The Risk Assessment process, as outlined by HHS guidelines, clearly includes a review of all Business Associates as part of the process. Our Risk Assessment product covers this requirement, along with other requirements necessary for Meaningful Use attestation.
Please see full eWeek article by Brian Horowitz here:
Alert for current virus activity.
Our scanning gateways will identify virus and spam activity occurring in the wild. Over the last few days – the gateways have reported a very high number of hits with a particular virus. Though they differ slightly in Subject and the attachment, all reference a BBB Complaint either in the subject or the body of the email, and all have an attached PDF file which is actually an executable file. All containing the virus Mal/BredoZp-B (as identified by Sophos).
Virus infection is a costly event in any environment, but is significantly more sensitive in a healthcare setting. What is the virus doing? Is it accessing local data and reporting is back to an outside party? What data may have been accessed? At the very least, it is an “incident” to be dealt with, documented and evaluated for any possible data access. At worst – it can become a reportable breach.
All practices should have strict policies about opening attachments in email from unknown sources or with any suspect attributes. What is even more effective is gateway scanning which simply does not allow the delivery of any executable attachments. Our SafeMail services/gateways do exactly that and all practices should consider gateway scanning whether from Kali Systems or any other outside provider.
Kali Systems will continue to post alerts when a particular virus appears to be extremely widespread.
It’s one thing to prepare your organization with a solid defense against a potential privacy breach. Add in an HHS/OCR audit or investigation, and it becomes crucial that organizations take the necessary steps to comply with the HIPAA Privacy, Security, and Breach Notification rules.
Mahmood Sher-Jan, vice president of product management at ID Experts, and Chris Apgar, president and CEO at Apgar and Associates, outline 10 tips for preparing for an OCR audit.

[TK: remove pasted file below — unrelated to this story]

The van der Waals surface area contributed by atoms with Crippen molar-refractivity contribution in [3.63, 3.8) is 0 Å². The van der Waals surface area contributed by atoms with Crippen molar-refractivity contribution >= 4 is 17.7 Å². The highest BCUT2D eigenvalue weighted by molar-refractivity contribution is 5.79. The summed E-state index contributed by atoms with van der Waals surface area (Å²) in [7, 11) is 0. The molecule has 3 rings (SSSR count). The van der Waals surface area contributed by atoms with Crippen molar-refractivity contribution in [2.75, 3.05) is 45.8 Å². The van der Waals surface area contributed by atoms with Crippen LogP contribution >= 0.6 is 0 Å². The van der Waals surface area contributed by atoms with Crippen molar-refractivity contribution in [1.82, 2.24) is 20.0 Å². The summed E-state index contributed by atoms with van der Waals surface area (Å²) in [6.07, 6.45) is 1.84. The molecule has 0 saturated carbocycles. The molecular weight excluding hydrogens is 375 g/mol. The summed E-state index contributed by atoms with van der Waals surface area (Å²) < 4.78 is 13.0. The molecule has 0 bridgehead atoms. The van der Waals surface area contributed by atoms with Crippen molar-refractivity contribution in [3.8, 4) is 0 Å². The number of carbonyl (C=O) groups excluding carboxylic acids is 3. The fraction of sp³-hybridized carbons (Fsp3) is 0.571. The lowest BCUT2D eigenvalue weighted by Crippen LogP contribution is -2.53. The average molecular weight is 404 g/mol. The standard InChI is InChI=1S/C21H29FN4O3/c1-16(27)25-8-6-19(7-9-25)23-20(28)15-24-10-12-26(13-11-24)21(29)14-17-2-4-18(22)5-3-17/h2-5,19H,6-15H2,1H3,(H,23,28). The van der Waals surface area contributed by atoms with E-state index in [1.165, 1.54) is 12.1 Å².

1. Learn your compliance status. This goes for both HIPAA privacy and security rules and the interim final breach notification rule. According to Sher-Jan and Apgar, every covered entity should gain a full understanding of its compliance and gaps with these rules. Conducting an evaluation or gap analysis of HIPAA privacy, security, and breach notification requirements, they said, is the logical starting point. And, don’t forget about your business associates, since they can pose a “significant risk” as well. Remember, they warned, that the HIPPA security and privacy rules have been with us for several years, and the interim final breach notification rule was effective September 2009.
Don’t get caught unprepared!
On November 8th, the Office for Civil Rights (OCR) officially unveiled its long anticipated audit program. These audits, mandated by Section 13411 of the HITECH Act, are intended to “ensure covered entities and business associates are complying with the HIPAA Privacy and Security Rules and Breach Notification standards.”
If your organization has not been keeping up with recent changes to HIPAA Privacy and Security Rules, you may be unaware of significant new requirements for covered entities and business associates, such as breach notification, and the drastic overhaul of the enforcement process including a tiered penalty plan.